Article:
Aldershot, the Home of the British Army and also the home of the Canadian Army Overseas during the Second World War, had known its share of grief and suffering. Although not as badly bombed as some towns, because the town was so closely intertwined with the Army the citizens felt even more keenly their anxiety for the safe return of the troops and sorrow over those who fell. In the 1945 celebrations was a mixture of joy at the final victory, relief that it was all over, and dignified remembrance for those who did not return.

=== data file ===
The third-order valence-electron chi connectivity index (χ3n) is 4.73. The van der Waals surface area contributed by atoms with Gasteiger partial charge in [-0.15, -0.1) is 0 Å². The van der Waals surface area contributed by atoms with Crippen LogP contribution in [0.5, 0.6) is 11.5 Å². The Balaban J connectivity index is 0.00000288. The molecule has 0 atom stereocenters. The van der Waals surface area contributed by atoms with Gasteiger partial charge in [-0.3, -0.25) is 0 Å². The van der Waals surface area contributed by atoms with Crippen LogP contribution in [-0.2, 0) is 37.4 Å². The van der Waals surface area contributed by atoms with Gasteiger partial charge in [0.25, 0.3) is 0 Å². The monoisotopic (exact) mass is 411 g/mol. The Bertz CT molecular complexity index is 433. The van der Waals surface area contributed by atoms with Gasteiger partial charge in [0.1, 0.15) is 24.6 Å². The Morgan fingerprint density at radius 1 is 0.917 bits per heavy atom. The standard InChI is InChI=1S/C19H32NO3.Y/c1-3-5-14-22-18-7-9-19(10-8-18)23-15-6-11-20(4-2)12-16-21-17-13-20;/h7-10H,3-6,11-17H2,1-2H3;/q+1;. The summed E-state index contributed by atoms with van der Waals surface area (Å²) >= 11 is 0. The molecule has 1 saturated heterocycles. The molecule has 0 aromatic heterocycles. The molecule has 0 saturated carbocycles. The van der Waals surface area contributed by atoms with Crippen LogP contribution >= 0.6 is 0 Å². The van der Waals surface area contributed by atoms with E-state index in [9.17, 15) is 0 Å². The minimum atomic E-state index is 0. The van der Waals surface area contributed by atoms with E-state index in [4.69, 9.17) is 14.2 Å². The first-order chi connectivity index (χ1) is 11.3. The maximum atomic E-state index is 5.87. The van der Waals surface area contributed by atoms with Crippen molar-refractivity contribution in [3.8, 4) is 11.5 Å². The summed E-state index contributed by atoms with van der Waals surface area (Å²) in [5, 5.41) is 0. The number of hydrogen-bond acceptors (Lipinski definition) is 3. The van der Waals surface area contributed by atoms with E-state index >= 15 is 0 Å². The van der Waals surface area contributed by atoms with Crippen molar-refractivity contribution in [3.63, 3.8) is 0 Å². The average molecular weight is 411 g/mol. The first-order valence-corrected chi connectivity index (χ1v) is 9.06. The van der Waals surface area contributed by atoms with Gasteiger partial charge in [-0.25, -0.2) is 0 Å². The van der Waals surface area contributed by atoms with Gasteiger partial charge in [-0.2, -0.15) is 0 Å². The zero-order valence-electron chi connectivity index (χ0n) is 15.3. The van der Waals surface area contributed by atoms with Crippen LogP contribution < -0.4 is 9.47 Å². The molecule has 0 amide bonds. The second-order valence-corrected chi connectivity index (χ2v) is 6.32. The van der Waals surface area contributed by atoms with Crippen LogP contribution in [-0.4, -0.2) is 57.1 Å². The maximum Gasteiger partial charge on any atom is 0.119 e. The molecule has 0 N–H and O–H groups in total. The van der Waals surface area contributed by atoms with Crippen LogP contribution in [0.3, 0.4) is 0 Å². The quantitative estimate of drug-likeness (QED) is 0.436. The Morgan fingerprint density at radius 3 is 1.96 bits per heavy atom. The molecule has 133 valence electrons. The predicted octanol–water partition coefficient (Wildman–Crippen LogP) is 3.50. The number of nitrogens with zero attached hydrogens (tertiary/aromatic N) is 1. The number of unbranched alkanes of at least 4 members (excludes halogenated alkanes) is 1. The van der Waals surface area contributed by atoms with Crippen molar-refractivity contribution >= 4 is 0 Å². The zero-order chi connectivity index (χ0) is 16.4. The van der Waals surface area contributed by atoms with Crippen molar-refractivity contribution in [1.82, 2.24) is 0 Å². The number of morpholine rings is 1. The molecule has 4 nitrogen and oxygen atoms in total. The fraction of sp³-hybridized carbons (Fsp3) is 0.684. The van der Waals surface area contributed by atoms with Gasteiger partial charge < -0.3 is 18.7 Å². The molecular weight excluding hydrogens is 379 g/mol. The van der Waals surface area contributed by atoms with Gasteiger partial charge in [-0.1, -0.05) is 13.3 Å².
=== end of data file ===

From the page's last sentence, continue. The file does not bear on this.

Article originally published in the Aldershot Garrison Herald, 001, April/May 2015

Copyright © Paul H. Vickers. This article, including the accompanying pictures, may not be reproduced or republished, in whole or in part, either in print or electronically, including on any websites or social media sites, without the prior permission of the author.